A jury trial is a presumptive right in a personal injury action. This car accident injury occurred on Salt Spring Island when another vehicle, travelling in the opposite direction, turned left and into the path of the claimant’s vehicle.

Given the complicated mental injury claim and other legal issues the claimant applied, unsuccessfully, to have the jury struck. This case stands for the proposition that expert opinion is unnecessary to determine the viability of a jury in personal injury cases.

Any party to a personal injury lawsuit can apply to have a jury notice struck. The provision in the Supreme Court Civil Rules that governs and restricts this type of application is Rule 12-6(5)(a) and a jury can be refused by the court if:

(i) the issues require prolonged examination of documents or accounts or a scientific or local investigation that cannot be made conveniently with a jury,

(ii) the issues are of an intricate or complex character, or

(iii) the extra time and cost involved in requiring that the trial be heard by the court with a jury would be disproportionate to the amount involved in the action . . .

As Judge Thompson of the BC Supreme Court stated when allowing a jury to have complex medical evidence regarding a mental injury:

[27]  I reach this conclusion despite the contents of the addendum report of Dr. A, one of the plaintiff’s psychiatric experts. In this brief report he expresses the following opinions addressed to the questions that I have to decide on this jury strike application:

…I am writing to state that in my opinion, the diagnosis of Conversion Disorder is complex and requires a level of medical and psychiatric sophistication that would likely prove too difficult for a jury to grapple with.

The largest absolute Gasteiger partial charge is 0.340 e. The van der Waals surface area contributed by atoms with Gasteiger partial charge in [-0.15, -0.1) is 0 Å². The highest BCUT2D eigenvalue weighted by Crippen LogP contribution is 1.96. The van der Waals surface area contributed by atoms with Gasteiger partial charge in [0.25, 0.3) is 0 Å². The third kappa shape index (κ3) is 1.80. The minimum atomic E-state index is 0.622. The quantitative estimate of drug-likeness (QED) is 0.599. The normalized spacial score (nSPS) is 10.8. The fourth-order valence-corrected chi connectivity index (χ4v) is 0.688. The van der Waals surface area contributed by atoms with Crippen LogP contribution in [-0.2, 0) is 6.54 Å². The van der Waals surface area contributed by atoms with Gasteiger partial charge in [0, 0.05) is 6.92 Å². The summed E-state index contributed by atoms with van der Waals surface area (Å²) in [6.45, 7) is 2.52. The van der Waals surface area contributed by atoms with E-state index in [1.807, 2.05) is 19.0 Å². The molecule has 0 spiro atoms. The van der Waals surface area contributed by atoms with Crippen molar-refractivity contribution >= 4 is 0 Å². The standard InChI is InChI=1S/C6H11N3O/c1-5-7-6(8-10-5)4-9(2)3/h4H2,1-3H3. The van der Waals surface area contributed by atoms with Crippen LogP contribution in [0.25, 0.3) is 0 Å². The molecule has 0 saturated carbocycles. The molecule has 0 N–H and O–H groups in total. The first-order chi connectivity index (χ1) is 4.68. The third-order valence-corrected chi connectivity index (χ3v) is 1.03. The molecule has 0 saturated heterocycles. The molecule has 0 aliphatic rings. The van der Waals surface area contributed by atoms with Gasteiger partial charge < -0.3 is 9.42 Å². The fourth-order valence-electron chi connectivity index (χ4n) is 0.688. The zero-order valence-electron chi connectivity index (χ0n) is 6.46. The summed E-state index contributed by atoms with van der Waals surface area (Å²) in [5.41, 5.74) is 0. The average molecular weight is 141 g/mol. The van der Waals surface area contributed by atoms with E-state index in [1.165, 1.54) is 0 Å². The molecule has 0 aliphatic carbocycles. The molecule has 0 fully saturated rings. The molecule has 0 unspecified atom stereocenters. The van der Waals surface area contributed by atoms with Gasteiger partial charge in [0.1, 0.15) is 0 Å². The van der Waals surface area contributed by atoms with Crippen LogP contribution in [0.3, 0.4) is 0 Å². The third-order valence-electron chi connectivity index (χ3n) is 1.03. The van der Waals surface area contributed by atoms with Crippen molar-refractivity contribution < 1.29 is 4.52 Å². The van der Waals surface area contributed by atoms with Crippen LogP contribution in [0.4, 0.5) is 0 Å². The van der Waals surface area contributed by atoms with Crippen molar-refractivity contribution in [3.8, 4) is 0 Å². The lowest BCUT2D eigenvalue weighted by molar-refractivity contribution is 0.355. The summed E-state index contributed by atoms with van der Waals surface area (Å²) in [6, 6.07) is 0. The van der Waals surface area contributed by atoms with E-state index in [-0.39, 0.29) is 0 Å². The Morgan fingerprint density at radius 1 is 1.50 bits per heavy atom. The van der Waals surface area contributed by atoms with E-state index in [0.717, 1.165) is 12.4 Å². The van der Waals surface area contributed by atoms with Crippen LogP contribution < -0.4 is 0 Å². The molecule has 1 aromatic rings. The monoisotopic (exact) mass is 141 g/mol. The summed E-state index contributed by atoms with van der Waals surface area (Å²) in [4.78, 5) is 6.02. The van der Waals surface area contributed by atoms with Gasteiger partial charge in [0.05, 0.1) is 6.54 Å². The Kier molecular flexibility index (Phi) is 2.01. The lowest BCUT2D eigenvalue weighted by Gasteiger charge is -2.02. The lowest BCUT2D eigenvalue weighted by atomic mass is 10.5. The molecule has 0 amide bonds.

As described in my report, this diagnosis has [an] historical evolution and is tied to early psychiatric concepts of ‘hysteria’. Many of the terms that need to be considered when [discussing] conversion disorders are, in my opinion and experience, likely to be misinterpreted and misunderstood by lay people. It is difficult enough to discuss these concepts with medically qualified non-psychiatrists.

[28]   In my opinion, chambers judges and masters are well able to decide whether or not a case is appropriate for trial by jury without the assistance of expert opinion. We can form our own conclusions without expert assistance; expert evidence is unnecessary, and therefore inadmissible… I have read the expert opinion reports and I disagree with Dr. A’s conclusion that the subject of conversion disorders is one that is too difficult for a jury to grapple with.(Donaldson v. Dorworth,2016 BCSC 1385)

Posted by Personal Injury Lawyer Mr. Renn A. Holness, B.A. LL.B.

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